At a developer forum you don't expect to watch BMX pros front-flipping over a ramp. But that's exactly what we were treated to on the third floor of the Moscone Centre in San Francisco at the Intel Developer Conference (IDF) 2015.
And not just "because it looks cool". Nope, Intel has injected its technology module, known as Curie, into BMX handlebars and seat posts so that tricks can be tracked in real-time, automatically recognised by the associated software, and then displayed in detail.
Imagine being at a BMX competition and watching on the big screen the exact tricks detailed as and when they happen, complete with airtime, how precisely the trick was pulled off, and all those extra details to help separate one competitor from another.
It could change the competition, remove some judging subjectivity and, well, it is pretty cool to have that visualised data on hand for records, personal bests and added kudos. It's like an extra focus point in addition to the usual slow-mo replay.
Intel Curie, the technology that makes this possible, is a module with a six-axis gyroscope, accelerometer and Bluetooth radio on board. Such a module means the precise rotation, speed and height of a rider can be calculated by drawing the "path" the sensor takes. The combination of these can be compared to a programmed database that recognises tricks; although it's not a full database at present, more a work in progress.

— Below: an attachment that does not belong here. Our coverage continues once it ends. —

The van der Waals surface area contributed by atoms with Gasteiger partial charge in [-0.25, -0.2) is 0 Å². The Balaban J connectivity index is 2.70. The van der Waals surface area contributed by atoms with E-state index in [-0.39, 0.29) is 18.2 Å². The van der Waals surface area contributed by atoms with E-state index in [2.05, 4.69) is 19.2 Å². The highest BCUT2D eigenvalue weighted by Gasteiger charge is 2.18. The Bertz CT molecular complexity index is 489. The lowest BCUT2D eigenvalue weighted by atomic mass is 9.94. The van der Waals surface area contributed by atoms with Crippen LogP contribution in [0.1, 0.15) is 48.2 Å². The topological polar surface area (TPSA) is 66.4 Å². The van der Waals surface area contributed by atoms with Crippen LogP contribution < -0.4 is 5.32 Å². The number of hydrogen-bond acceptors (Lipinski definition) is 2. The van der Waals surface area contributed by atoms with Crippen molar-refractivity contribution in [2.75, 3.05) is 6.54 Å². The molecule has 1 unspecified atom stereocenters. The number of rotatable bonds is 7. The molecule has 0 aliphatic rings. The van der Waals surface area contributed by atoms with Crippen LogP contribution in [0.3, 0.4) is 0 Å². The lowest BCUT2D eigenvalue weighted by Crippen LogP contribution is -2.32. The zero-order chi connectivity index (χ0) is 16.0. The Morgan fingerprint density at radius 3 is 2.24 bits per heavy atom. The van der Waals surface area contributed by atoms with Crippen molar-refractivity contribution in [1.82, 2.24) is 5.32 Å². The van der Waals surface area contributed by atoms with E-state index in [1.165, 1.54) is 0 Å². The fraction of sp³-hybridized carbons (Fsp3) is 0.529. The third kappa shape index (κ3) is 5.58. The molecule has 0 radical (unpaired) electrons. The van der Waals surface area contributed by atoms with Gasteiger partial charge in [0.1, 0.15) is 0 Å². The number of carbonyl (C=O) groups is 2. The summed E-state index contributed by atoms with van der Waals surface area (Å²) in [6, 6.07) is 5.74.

But Curie isn't a wear-it-on-your-head GoPro sized camera, it's the size of a button; it's small enough to fit on the tip of your finger. So on these teched-out BMX bikes it's invisible, non invasive and certainly doesn't affect the riders' abilities.
Intel is also working with skateboard and snowboard professionals with a similar setup, so there's potential for a huge swathe of action sports fans to benefit.
However it's only in the development stage for now. There's more work to be done for full accuracy, while support from the industry has yet to be fixed in place. At present there's no rider-worn module either, meaning your Superman trick might not be fully recognised at this stage.
So what's next? It sounds like a big-name sponsor or manufacturer in the sport needs to step in to get the ball rolling and then, who knows, we could see this technology gracing the score boards at competitions.
The next steps after that will be for the tech to trickle down into the consumer space; for it to become a product you can go and buy - whether to add-on or as a full teched-out bike/board with Curie implemented - so you coould document your personal trick-out endeavours. We could even imagine a scenario, like with current Garmin products, where all your data is auto-uploaded and socially shared in among the sports community for competitive social competitions worldwide. Now that would be extra cool.
So we're looking at you, sponsors. Intel's got the goods, the viewers have only got more to gain, and come 2016 it would be great to see Curie implemented at competitions. Albeit with a different name that sounds altogether less cute.